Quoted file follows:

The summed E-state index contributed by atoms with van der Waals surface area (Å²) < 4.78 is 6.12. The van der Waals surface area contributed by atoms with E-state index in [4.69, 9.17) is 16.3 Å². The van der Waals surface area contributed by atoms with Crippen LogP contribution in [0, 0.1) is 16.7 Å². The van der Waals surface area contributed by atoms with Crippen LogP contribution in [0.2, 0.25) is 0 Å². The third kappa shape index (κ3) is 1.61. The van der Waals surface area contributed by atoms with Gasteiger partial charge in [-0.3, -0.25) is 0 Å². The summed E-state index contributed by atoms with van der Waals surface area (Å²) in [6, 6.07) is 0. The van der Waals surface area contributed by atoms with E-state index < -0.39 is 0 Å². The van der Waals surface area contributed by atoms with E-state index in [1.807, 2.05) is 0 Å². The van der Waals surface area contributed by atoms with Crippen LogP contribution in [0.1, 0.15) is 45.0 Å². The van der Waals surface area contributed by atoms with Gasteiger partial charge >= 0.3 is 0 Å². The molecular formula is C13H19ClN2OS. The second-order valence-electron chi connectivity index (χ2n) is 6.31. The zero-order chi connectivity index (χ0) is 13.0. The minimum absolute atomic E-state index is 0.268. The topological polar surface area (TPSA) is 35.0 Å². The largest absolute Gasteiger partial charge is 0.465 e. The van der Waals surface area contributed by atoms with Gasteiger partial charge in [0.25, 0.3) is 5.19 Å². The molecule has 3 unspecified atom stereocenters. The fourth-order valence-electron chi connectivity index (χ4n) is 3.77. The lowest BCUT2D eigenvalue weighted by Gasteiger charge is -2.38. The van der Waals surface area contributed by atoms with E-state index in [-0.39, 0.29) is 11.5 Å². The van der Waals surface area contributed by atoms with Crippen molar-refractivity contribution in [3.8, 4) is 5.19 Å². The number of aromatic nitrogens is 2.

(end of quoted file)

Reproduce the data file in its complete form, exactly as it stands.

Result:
The summed E-state index contributed by atoms with van der Waals surface area (Å²) < 4.78 is 6.12. The van der Waals surface area contributed by atoms with E-state index in [4.69, 9.17) is 16.3 Å². The van der Waals surface area contributed by atoms with Crippen LogP contribution in [0, 0.1) is 16.7 Å². The van der Waals surface area contributed by atoms with Crippen LogP contribution in [0.2, 0.25) is 0 Å². The third kappa shape index (κ3) is 1.61. The van der Waals surface area contributed by atoms with Gasteiger partial charge in [-0.3, -0.25) is 0 Å². The summed E-state index contributed by atoms with van der Waals surface area (Å²) in [6, 6.07) is 0. The van der Waals surface area contributed by atoms with E-state index < -0.39 is 0 Å². The van der Waals surface area contributed by atoms with E-state index in [1.807, 2.05) is 0 Å². The van der Waals surface area contributed by atoms with Crippen LogP contribution in [0.1, 0.15) is 45.0 Å². The van der Waals surface area contributed by atoms with Gasteiger partial charge >= 0.3 is 0 Å². The molecular formula is C13H19ClN2OS. The second-order valence-electron chi connectivity index (χ2n) is 6.31. The zero-order chi connectivity index (χ0) is 13.0. The minimum absolute atomic E-state index is 0.268. The topological polar surface area (TPSA) is 35.0 Å². The largest absolute Gasteiger partial charge is 0.465 e. The van der Waals surface area contributed by atoms with Gasteiger partial charge in [0.25, 0.3) is 5.19 Å². The molecule has 3 unspecified atom stereocenters. The fourth-order valence-electron chi connectivity index (χ4n) is 3.77. The lowest BCUT2D eigenvalue weighted by Gasteiger charge is -2.38. The van der Waals surface area contributed by atoms with E-state index in [-0.39, 0.29) is 11.5 Å². The van der Waals surface area contributed by atoms with Crippen molar-refractivity contribution in [3.8, 4) is 5.19 Å². The number of aromatic nitrogens is 2.